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Death Toll in Haiti Continues to Rise After 7.2 Earthquake


by Kevon Browne

St. Kitts and Nevis (WINN): Haitian officials measure the damage done by a 7.2 magnitude earthquake on Saturday as the death toll rises.

“We know that approximately 16 percent of the country’s population has been affected and that the impact has been most felt in three of the Southern departments. These are the South, Grand’Anse, and Nippes departments,” explained the Director of the Caribbean Disaster Emergency Management Agency (CDEMA), Elizabeth Riley, when addressing the damage caused by the earthquake that rocked Haiti over the weekend with its epicentre within the southern peninsular of the island.

“In terms of fatalities, the statistics this morning [Monday, August 16] are 1,297 fatalities. The injured; the numbers this morning are 2,838 persons. We also know that 14,000 families have been affected. In addition, several buildings have been destroyed or damaged; this morning, statistics are that 7,369 houses have been destroyed, with an additional 4,852 houses being damaged.”

Riley made those remarks during a press conference on Monday, August 16.

Haiti has been placed under a state of emergency for one month as a result of the earthquake, according to Riley.

In an article from the Associated Press (Tuesday, August 17), the death toll had risen to 1,419 and the number of injured to 6,000.

Saturday morning, a 7.2 magnitude earthquake hit Haiti, causing significant damage to the island nation’s Western Region.

The United States Geological Survey said the quake struck five miles from Petit Trou de Nippes in the western part of the country, about 80 miles west of Port-au-Prince. Seismologists said it had a depth of seven miles and was felt as far away as Jamaica, 200 miles away.

The United Nations (UN) has allocated eight million dollars to aid Haiti’s recovery efforts but is experiencing trouble accessing affected areas.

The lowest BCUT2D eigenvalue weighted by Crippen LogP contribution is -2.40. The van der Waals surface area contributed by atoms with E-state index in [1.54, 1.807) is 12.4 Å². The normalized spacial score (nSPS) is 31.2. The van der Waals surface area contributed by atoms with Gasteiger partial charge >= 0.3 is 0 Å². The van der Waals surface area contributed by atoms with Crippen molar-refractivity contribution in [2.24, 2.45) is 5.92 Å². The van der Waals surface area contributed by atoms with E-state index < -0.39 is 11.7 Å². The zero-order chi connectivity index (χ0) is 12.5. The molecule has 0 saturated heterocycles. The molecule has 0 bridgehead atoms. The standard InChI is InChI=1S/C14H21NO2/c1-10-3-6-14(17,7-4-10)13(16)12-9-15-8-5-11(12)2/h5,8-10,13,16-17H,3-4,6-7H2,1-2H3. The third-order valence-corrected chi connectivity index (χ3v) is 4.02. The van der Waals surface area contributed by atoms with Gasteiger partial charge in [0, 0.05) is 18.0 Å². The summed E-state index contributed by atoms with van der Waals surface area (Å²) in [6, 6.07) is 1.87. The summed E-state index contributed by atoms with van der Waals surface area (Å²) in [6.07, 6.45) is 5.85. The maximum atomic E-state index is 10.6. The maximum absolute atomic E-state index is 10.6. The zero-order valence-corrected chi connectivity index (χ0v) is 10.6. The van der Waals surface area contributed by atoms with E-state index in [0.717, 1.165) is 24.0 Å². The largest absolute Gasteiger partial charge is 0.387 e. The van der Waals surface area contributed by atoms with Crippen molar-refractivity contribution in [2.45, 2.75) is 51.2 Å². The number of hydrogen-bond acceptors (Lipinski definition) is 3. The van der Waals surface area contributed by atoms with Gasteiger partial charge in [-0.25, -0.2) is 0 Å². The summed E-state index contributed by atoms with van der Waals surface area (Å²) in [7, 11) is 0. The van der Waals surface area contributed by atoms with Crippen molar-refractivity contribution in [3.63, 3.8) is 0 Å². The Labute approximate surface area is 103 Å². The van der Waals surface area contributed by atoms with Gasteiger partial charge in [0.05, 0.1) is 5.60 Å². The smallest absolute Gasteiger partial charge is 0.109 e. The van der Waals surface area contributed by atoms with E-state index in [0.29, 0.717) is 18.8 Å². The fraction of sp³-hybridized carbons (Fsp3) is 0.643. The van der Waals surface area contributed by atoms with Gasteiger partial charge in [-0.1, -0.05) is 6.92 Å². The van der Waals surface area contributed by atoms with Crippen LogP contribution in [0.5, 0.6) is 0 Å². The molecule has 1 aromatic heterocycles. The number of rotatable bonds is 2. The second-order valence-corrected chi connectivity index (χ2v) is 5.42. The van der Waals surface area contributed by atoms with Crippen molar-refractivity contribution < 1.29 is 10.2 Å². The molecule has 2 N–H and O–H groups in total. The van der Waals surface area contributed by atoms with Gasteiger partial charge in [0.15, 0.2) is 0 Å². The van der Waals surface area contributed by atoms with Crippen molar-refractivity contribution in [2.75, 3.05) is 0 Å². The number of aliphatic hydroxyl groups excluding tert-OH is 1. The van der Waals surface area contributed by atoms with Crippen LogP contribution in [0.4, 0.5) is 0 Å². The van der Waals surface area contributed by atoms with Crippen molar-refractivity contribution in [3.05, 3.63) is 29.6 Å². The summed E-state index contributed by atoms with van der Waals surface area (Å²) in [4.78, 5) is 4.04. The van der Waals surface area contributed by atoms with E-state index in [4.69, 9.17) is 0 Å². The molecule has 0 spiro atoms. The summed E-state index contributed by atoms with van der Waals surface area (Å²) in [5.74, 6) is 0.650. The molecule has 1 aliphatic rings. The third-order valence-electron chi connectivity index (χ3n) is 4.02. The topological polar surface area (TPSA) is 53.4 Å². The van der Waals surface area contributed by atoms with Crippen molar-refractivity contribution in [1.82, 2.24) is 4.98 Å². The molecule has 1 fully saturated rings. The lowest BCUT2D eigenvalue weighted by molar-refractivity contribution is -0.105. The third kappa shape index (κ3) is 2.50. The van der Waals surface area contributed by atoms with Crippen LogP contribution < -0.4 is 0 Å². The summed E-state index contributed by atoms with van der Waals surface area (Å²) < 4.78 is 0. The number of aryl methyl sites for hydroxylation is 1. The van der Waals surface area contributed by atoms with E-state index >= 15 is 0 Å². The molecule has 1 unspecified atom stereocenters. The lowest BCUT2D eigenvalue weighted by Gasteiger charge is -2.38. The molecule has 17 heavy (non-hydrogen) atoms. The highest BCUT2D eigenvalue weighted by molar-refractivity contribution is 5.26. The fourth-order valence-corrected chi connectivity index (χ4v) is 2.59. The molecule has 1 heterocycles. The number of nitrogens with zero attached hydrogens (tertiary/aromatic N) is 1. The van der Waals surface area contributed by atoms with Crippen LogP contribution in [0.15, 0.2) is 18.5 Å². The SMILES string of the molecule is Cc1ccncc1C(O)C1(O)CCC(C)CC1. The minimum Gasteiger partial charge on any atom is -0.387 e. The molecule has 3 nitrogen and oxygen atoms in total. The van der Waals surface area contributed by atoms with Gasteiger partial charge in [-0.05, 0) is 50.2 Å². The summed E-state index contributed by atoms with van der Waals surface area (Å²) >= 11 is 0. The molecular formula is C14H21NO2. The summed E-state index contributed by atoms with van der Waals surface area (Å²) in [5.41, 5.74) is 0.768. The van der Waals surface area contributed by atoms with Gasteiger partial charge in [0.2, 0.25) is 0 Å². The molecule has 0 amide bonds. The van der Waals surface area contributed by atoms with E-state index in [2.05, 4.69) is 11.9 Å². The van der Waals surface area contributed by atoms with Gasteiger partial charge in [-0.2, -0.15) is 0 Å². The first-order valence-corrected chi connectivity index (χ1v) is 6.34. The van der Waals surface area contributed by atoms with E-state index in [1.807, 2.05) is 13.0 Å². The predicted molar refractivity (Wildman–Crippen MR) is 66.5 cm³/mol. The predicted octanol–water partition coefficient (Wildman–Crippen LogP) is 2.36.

“Our humanitarian colleagues are telling us that access to the southern peninsula where the quake hit is challenging because gangs are controlling movements,” said Stephane Dujarric, UN Secretary General’s Spokesman.

Regionally the CDEMA director shared the aid being offered to Haiti included search and rescue personnel and emergency medical support but was asked to stand down.

“On Saturday, immediately after the earthquake, this was done in collaboration with Jamaica, the second regional focal point and the Pan American Health Organization, and at the time the standby arrangements were made to deliver both search and rescue, as well as emergency medical support to Haiti. Now those arrangements were stood down yesterday, Sunday, August the 15th, and that was following consultations with and guidance from the Department of Civil Protection [in Haiti] when they advised us that that type of support would not be required from the CDEMA system. They have, however, made an official request to us, it came through last night [Sunday, August 15] for assistance through the regional response mechanism in the area of coordination support, and this will take the form of personnel that would support the National Emergency Operations Center in Port-au-Prince,”

Additionally, as of 8:07 a.m., August 17, Tropical storm Grace is making her way through between Haiti and Jamaica with the eye set on Cuba.

After reeling from an earthquake, Haiti is under a flood warning. According to the National Oceanic and Atmospheric Administration’s National Hurricane Center, a Tropical Storm watch was put in effect for the entire coast of the territory.


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